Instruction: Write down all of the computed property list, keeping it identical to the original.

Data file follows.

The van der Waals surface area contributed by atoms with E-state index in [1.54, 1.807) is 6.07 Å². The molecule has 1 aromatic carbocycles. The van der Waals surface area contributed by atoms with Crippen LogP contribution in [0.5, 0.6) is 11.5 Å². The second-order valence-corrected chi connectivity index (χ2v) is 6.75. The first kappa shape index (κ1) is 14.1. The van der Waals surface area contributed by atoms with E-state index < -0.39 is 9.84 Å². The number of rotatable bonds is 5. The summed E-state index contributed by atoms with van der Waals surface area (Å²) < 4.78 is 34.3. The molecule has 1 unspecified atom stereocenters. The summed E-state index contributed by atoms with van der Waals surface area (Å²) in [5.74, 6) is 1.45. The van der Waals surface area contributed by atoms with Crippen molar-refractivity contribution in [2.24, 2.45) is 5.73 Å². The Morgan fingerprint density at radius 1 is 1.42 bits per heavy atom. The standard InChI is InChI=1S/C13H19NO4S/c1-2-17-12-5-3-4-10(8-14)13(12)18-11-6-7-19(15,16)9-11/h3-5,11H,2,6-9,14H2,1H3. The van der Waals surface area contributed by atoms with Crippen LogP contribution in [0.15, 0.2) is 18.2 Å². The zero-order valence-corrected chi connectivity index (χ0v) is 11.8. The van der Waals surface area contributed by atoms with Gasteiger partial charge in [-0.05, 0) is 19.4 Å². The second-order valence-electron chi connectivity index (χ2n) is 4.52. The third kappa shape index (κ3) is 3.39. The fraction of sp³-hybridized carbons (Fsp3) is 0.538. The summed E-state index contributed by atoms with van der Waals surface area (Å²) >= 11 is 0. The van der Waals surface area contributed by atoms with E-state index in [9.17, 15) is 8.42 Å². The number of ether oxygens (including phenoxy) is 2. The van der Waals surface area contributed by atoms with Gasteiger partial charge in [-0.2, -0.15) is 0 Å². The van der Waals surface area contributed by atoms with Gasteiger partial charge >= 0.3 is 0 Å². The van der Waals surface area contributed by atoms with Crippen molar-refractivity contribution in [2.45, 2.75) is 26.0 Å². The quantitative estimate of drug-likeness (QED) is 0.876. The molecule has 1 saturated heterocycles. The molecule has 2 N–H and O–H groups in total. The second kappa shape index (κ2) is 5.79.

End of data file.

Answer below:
The van der Waals surface area contributed by atoms with E-state index in [1.54, 1.807) is 6.07 Å². The molecule has 1 aromatic carbocycles. The van der Waals surface area contributed by atoms with Crippen LogP contribution in [0.5, 0.6) is 11.5 Å². The second-order valence-corrected chi connectivity index (χ2v) is 6.75. The first kappa shape index (κ1) is 14.1. The van der Waals surface area contributed by atoms with E-state index < -0.39 is 9.84 Å². The number of rotatable bonds is 5. The summed E-state index contributed by atoms with van der Waals surface area (Å²) < 4.78 is 34.3. The molecule has 1 unspecified atom stereocenters. The summed E-state index contributed by atoms with van der Waals surface area (Å²) in [5.74, 6) is 1.45. The van der Waals surface area contributed by atoms with Crippen molar-refractivity contribution in [2.24, 2.45) is 5.73 Å². The Morgan fingerprint density at radius 1 is 1.42 bits per heavy atom. The standard InChI is InChI=1S/C13H19NO4S/c1-2-17-12-5-3-4-10(8-14)13(12)18-11-6-7-19(15,16)9-11/h3-5,11H,2,6-9,14H2,1H3. The van der Waals surface area contributed by atoms with Crippen LogP contribution in [0.15, 0.2) is 18.2 Å². The zero-order valence-corrected chi connectivity index (χ0v) is 11.8. The van der Waals surface area contributed by atoms with Gasteiger partial charge in [-0.05, 0) is 19.4 Å². The second-order valence-electron chi connectivity index (χ2n) is 4.52. The third kappa shape index (κ3) is 3.39. The fraction of sp³-hybridized carbons (Fsp3) is 0.538. The summed E-state index contributed by atoms with van der Waals surface area (Å²) >= 11 is 0. The van der Waals surface area contributed by atoms with E-state index in [9.17, 15) is 8.42 Å². The number of ether oxygens (including phenoxy) is 2. The van der Waals surface area contributed by atoms with Gasteiger partial charge in [-0.2, -0.15) is 0 Å². The van der Waals surface area contributed by atoms with Gasteiger partial charge >= 0.3 is 0 Å². The van der Waals surface area contributed by atoms with Crippen molar-refractivity contribution in [2.45, 2.75) is 26.0 Å². The quantitative estimate of drug-likeness (QED) is 0.876. The molecule has 1 saturated heterocycles. The molecule has 2 N–H and O–H groups in total. The second kappa shape index (κ2) is 5.79.